» » The Global Minotaur: America, Europe and the Future of the Global Economy (Economic Controversies)

Download The Global Minotaur: America, Europe and the Future of the Global Economy (Economic Controversies) fb2

by Yanis Varoufakis
Download The Global Minotaur: America, Europe and the Future of the Global Economy (Economic Controversies) fb2
Social Sciences
  • Author:
    Yanis Varoufakis
  • ISBN:
    1780324502
  • ISBN13:
    978-1780324500
  • Genre:
  • Publisher:
    Zed Books; Second Edition, Revised, Updated edition (March 12, 2013)
  • Pages:
    288 pages
  • Subcategory:
    Social Sciences
  • Language:
  • FB2 format
    1523 kb
  • ePUB format
    1996 kb
  • DJVU format
    1412 kb
  • Rating:
    4.6
  • Votes:
    841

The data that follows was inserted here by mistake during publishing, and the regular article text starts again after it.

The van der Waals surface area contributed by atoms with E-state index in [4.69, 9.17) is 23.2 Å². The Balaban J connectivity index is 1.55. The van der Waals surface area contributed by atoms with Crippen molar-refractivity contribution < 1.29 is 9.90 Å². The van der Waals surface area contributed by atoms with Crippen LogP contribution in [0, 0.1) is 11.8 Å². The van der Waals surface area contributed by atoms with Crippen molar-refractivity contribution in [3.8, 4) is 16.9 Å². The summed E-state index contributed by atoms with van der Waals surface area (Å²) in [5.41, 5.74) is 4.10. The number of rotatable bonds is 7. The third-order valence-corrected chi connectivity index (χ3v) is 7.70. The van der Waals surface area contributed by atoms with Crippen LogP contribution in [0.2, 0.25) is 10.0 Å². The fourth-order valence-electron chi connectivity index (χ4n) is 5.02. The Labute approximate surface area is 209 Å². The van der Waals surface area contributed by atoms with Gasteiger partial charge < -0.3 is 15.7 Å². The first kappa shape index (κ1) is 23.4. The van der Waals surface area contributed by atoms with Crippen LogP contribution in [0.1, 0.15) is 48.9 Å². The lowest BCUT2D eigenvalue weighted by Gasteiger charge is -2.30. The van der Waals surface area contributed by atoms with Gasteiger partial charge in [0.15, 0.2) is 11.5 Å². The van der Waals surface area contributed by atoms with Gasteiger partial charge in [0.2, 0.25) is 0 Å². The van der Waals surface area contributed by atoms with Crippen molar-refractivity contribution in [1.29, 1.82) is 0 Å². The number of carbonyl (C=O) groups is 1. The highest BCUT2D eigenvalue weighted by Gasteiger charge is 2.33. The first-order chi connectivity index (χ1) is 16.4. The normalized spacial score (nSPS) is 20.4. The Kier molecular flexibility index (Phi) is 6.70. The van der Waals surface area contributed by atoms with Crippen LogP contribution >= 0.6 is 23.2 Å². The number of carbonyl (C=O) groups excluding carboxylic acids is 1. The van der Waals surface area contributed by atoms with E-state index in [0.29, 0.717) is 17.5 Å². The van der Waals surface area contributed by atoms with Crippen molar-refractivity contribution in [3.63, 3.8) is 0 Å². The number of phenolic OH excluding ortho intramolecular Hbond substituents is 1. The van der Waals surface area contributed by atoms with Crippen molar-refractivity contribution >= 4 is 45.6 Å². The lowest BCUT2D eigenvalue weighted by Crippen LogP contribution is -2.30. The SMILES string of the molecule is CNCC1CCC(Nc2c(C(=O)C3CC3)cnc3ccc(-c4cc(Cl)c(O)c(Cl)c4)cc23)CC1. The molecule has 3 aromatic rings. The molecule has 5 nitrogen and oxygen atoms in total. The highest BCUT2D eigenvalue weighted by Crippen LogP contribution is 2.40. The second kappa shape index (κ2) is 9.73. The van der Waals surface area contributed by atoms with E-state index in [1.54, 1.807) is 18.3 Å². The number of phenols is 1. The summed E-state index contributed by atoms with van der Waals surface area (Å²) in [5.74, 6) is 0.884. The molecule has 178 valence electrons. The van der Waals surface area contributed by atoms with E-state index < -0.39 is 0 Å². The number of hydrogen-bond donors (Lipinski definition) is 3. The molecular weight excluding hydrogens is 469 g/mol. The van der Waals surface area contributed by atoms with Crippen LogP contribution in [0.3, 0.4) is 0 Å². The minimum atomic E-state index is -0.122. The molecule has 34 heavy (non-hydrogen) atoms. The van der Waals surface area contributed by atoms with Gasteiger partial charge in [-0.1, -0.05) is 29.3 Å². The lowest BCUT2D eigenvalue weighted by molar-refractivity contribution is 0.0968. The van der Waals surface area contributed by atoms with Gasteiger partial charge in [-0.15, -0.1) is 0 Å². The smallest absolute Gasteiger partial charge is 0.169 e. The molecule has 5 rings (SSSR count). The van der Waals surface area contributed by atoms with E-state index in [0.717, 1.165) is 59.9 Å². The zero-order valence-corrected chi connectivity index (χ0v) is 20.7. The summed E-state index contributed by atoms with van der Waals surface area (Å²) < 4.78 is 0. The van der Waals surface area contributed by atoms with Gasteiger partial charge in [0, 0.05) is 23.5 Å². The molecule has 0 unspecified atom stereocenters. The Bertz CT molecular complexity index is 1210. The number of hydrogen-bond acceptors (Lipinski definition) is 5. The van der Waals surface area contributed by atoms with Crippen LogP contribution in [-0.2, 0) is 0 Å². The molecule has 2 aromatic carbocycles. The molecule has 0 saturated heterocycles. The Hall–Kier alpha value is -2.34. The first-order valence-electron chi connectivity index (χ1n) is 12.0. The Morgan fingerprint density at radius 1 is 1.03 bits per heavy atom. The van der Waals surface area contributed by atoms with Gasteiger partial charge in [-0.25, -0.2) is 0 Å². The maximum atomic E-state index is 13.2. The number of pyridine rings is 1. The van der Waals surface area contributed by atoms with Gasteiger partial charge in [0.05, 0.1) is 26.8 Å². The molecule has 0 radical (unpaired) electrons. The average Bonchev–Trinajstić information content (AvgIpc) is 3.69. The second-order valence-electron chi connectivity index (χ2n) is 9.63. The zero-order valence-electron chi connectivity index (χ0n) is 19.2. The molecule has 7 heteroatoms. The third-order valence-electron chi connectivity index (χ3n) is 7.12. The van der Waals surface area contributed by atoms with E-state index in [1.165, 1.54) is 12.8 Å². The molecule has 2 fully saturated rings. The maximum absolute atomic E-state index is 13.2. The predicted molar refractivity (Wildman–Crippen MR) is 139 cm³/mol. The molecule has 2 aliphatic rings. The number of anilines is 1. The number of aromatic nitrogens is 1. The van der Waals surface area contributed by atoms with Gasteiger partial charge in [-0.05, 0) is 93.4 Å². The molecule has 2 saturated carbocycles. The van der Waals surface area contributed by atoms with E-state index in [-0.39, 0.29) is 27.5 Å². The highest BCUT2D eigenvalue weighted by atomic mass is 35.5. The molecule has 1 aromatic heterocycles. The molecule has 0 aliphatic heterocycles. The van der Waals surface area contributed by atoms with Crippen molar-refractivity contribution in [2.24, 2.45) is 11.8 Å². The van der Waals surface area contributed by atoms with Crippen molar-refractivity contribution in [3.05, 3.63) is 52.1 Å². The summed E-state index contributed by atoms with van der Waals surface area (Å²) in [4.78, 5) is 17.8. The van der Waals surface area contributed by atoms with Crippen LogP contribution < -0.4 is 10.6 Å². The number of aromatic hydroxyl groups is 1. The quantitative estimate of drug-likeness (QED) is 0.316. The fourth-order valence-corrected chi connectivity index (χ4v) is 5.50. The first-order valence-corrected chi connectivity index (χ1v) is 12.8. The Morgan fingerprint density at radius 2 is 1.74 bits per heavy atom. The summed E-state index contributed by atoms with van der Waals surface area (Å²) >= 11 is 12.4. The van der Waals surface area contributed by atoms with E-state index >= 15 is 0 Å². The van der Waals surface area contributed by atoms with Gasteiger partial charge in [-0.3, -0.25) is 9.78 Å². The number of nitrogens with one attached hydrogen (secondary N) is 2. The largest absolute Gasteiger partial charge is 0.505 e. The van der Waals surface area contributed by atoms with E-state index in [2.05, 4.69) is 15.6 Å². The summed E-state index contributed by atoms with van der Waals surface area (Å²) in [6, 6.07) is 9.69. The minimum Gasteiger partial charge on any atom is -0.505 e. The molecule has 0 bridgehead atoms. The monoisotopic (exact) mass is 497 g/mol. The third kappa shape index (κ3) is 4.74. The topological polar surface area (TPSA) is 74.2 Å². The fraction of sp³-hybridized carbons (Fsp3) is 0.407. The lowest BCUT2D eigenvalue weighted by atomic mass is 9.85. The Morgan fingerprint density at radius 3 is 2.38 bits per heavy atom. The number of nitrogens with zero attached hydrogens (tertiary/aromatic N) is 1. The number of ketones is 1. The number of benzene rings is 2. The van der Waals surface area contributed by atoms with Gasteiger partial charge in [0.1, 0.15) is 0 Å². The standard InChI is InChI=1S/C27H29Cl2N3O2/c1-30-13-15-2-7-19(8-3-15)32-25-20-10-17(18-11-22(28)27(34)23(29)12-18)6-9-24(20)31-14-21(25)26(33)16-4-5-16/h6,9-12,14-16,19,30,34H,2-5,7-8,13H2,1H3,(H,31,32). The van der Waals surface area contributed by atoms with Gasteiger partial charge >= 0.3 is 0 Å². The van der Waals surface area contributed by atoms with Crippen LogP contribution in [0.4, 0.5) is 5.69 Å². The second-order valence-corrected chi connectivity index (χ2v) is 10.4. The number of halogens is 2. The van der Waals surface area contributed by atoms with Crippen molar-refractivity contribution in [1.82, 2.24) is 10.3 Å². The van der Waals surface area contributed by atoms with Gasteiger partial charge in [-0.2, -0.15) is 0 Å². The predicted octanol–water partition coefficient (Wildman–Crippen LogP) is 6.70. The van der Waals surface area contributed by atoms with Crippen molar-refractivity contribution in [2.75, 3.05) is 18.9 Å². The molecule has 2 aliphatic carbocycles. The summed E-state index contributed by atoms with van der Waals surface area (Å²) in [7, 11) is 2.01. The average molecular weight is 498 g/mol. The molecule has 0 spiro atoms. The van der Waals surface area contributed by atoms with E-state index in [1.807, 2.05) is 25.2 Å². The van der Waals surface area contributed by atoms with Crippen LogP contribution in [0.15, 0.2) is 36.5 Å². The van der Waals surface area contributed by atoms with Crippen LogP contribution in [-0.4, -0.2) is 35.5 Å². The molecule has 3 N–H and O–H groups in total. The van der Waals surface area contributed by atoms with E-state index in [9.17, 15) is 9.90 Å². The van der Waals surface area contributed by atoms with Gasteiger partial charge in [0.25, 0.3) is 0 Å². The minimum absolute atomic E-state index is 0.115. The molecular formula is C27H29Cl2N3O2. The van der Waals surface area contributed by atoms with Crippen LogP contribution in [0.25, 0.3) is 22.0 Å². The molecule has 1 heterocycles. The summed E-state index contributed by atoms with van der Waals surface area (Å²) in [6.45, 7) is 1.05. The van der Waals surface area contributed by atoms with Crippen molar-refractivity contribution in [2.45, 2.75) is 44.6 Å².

• Formats:
    lrf docx mobi mbr


Revised and updated, The Global Minotaur, originally published in 2011 is a provocative book. Instead the US came up with the Marshall Plan to turn Europe and Asia into prosperous markets for US goods, especially Germany and Japan.

Revised and updated, The Global Minotaur, originally published in 2011 is a provocative book. Yet, however amazing, this "Global Plan" was not built to last, unlike the Keynes plan.

The book goes back and retells the economic history of the last 90 years or so, nicely summarizing the concerns of the major . Worth reading by all concerned citizens.

The book goes back and retells the economic history of the last 90 years or so, nicely summarizing the concerns of the major world players during the Great Depression and through the postwar period of the Marshall Plan and the gold standard. He writes of the Bretton Woods global economic regime as a particular paradigm called the Global Plan, one in which the US played a central but mostly magnanimous role in the free world's economy.

Thus Varoufakis more sinister name of "The Global Minotaur" for what took place after the Global Plan fell apart in 1971 when Nixon took the US off the gold standard.